At this challenging and uncertain time for all students, Yonkers Partners in Education (YPIE) brought together more than 150 high school counselors, college admissions professionals, volunteers, parents, and members of our community to discuss how best to ensure students have the guidance and resources needed to pursue their academic dreams.
Samuel Wallis, YPIE Executive Director, was joined by Jayne Caflin Fonash, President of the National Association for College Admission Counseling (NACAC) for this discussion moderated by Jacques Steinberg, New York Times best-selling author, to provide insights into the current college admissions landscape and resources available to support students as they navigate an even more precarious path to college.
Jacques opened the discussion by sharing his deep background with higher education and the college admissions process. Jacques was a long time national education correspondent at the New York Times and author of the NYT’s best-seller The Gatekeepers: Inside the Admissions Process of a Premier College.
After sharing the objectives of this discussion, Jacques provided a sense of reassurance. “The times we're living in are serious and in many cases quite dangerous,” said Jacques. “But I would argue that the bedrock principles of the college admissions process will remain intact this summer and fall. And we are all here as resources for you to figure this all out together.”
Sam reiterated this theme of all being there together to support students. “It's about every single student one at a time and helping them find what they need. We make sure that students are getting access to the things that will ensure academic success.”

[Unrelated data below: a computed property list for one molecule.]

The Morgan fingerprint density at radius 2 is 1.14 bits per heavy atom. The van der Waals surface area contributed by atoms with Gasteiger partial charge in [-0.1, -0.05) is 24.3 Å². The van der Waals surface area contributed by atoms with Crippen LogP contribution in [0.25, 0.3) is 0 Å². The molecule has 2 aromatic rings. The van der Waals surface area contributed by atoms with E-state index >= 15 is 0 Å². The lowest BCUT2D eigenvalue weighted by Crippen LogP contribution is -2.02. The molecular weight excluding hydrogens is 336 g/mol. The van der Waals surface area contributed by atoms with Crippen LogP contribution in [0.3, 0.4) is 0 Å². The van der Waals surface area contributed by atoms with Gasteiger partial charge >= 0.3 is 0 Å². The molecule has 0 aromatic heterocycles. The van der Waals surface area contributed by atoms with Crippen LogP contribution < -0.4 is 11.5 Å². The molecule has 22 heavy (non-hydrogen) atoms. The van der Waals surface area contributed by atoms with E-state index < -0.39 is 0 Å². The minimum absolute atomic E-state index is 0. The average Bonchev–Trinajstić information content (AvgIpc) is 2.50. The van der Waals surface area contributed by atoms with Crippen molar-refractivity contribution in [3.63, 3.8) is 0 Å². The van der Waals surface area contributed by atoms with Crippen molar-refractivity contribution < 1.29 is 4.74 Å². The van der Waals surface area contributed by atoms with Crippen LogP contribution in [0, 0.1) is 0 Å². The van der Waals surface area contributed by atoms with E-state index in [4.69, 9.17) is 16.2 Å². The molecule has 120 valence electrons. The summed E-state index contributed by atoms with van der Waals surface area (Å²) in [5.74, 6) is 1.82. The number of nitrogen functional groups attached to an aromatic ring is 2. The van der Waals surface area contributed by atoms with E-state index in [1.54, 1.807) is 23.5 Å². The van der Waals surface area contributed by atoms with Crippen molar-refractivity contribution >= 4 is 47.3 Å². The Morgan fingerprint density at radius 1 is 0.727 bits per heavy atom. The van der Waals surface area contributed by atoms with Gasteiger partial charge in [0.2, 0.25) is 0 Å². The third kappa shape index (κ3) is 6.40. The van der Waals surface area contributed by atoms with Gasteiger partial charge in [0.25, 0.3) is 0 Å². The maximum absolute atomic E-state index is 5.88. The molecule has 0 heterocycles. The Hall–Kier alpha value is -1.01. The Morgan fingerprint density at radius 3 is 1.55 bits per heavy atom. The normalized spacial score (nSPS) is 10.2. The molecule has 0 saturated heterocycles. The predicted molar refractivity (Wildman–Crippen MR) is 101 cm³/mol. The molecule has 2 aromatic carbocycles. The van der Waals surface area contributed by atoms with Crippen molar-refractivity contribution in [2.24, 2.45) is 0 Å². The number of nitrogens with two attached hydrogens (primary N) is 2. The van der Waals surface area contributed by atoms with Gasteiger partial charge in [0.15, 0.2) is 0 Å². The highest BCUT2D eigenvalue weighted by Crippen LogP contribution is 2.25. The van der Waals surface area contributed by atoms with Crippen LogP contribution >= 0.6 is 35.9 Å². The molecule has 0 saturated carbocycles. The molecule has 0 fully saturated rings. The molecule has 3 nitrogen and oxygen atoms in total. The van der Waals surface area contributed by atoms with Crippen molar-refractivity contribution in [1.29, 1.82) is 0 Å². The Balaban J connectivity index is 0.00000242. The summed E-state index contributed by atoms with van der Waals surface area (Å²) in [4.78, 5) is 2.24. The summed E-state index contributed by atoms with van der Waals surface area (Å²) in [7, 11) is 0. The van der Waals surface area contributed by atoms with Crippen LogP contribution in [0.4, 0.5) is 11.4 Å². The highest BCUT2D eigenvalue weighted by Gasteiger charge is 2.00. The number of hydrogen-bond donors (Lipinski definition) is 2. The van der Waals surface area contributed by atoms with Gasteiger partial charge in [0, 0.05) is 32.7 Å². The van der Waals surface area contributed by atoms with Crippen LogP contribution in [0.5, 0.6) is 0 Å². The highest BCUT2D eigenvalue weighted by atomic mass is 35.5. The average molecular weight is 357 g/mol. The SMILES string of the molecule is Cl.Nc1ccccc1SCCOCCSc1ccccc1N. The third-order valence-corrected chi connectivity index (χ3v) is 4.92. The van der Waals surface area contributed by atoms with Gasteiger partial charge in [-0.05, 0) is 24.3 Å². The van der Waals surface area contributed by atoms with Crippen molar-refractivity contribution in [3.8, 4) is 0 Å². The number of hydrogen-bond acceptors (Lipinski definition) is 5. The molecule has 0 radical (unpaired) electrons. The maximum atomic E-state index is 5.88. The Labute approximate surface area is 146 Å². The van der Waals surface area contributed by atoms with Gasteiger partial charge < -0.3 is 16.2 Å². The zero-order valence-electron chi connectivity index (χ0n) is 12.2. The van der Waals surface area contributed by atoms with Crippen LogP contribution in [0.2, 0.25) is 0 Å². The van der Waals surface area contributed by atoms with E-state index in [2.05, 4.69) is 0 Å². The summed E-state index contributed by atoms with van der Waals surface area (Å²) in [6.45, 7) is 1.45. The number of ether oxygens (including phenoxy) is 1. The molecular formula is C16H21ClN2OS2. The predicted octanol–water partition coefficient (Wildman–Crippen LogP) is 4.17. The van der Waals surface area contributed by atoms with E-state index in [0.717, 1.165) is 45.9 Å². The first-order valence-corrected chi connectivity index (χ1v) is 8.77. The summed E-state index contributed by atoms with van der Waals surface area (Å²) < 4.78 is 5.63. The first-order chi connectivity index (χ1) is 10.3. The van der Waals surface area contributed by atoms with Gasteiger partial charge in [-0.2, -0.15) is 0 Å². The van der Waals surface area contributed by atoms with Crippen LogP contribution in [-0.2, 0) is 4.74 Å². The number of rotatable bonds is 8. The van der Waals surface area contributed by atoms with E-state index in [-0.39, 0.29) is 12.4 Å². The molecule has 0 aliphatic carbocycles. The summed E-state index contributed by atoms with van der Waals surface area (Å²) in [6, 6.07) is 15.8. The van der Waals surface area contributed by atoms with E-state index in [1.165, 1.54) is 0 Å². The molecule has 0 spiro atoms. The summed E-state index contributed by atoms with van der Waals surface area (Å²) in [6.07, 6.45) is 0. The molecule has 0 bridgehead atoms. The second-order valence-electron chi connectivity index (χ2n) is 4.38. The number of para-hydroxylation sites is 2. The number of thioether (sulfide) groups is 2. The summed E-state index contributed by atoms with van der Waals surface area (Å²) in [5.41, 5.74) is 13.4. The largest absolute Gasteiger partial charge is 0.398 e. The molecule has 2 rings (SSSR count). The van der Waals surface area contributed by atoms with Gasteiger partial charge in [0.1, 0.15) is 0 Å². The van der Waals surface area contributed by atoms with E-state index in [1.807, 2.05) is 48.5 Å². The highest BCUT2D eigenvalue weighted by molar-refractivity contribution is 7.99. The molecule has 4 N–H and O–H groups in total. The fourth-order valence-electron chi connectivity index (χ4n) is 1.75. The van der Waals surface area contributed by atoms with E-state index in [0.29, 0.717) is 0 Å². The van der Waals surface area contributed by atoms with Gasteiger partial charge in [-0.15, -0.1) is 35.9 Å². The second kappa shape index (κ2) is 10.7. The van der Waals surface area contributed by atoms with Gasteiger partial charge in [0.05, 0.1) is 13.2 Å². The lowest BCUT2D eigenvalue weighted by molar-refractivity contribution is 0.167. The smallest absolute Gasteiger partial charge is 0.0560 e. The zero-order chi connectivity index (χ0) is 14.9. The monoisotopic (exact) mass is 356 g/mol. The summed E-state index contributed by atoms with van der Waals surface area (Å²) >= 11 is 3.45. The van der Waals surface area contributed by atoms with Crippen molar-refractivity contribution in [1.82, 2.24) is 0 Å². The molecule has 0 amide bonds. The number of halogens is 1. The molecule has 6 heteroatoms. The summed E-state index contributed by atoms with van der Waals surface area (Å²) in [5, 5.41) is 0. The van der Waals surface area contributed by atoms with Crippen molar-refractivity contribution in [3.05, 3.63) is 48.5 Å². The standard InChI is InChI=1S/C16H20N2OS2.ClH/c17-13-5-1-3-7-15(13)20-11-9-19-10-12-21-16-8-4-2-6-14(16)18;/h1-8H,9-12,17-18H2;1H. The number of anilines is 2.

Sam shared several “headlines” that he and the team at YPIE have gleaned through their one on one discussions with hundreds of students and college admissions professionals. “Every one of our students is going to need consistent messaging, reassurance, and in many cases, individual attention. We are asking that colleges think about how they can structure and staff themselves to be able to do the one-on-one work that ultimately we believe is going to make the difference between students enrolling and not. And finally for everyone, we know that this is all about one-on-one work and there's no big silver bullet that's going to get us through this.”
“All of this is predicated on relationships. Now is the time to lean into the relationships that we have with students and with community partners, and to let students who are relying on us know that we are there,” Sam added. “Those relationships will only be deepened by us being honest about the emotional rollercoaster that students are facing, that adults, frankly, are also facing.”
Sam shared several best practices from his discussions and encouraged students to use this time as meaningfully as possible. “What students are doing during this time can reflect very positively as they go into the college admissions process.”
Jayne opened her remarks sharing that she was the first in her family to attend college and how grateful she was for this opportunity. “That’s the work you are doing every day for these kids and the truth is these kids are our future. We need them to be the next group of scientists and economists to solve the next big problem.”
In her role as President of NACAC, Jayne has been speaking with college professionals across the country. “The future is still out there for all of these kids. It's just going to look different than they expected and their path to get there is going to be different, but it is there and there is not a high school or college professional out there that I have heard of who is not listening to what students are saying.”
Jayne commented on many of the topics on the minds of our students and their families, including standardized tests, financial aid, college essays, and best ways for underclass high school students to be using this time.
Following comments by Sam and Jayne, Jacques opened the discussion to the audience to submit questions. Questions ranged from whether students should now be considering colleges “closer to home” or a gap year to the best way for students to visit colleges online.